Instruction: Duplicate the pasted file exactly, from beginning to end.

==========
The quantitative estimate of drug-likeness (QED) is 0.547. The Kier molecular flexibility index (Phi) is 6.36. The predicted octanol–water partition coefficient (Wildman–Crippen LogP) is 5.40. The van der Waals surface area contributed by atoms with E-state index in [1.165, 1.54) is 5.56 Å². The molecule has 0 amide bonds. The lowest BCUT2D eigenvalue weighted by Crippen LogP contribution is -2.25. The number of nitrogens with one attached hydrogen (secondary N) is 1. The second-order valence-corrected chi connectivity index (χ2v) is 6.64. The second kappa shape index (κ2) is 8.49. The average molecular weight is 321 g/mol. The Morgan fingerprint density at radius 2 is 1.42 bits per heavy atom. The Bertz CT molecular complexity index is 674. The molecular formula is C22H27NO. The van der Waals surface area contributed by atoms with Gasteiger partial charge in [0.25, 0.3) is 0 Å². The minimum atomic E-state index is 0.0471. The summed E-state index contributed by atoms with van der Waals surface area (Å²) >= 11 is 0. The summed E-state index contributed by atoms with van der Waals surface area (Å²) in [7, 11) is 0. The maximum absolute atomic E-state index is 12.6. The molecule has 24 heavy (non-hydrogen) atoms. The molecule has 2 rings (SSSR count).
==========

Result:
The quantitative estimate of drug-likeness (QED) is 0.547. The Kier molecular flexibility index (Phi) is 6.36. The predicted octanol–water partition coefficient (Wildman–Crippen LogP) is 5.40. The van der Waals surface area contributed by atoms with E-state index in [1.165, 1.54) is 5.56 Å². The molecule has 0 amide bonds. The lowest BCUT2D eigenvalue weighted by Crippen LogP contribution is -2.25. The number of nitrogens with one attached hydrogen (secondary N) is 1. The second-order valence-corrected chi connectivity index (χ2v) is 6.64. The second kappa shape index (κ2) is 8.49. The average molecular weight is 321 g/mol. The Morgan fingerprint density at radius 2 is 1.42 bits per heavy atom. The Bertz CT molecular complexity index is 674. The molecular formula is C22H27NO. The van der Waals surface area contributed by atoms with Gasteiger partial charge in [0.25, 0.3) is 0 Å². The minimum atomic E-state index is 0.0471. The summed E-state index contributed by atoms with van der Waals surface area (Å²) >= 11 is 0. The summed E-state index contributed by atoms with van der Waals surface area (Å²) in [7, 11) is 0. The maximum absolute atomic E-state index is 12.6. The molecule has 24 heavy (non-hydrogen) atoms. The molecule has 2 rings (SSSR count).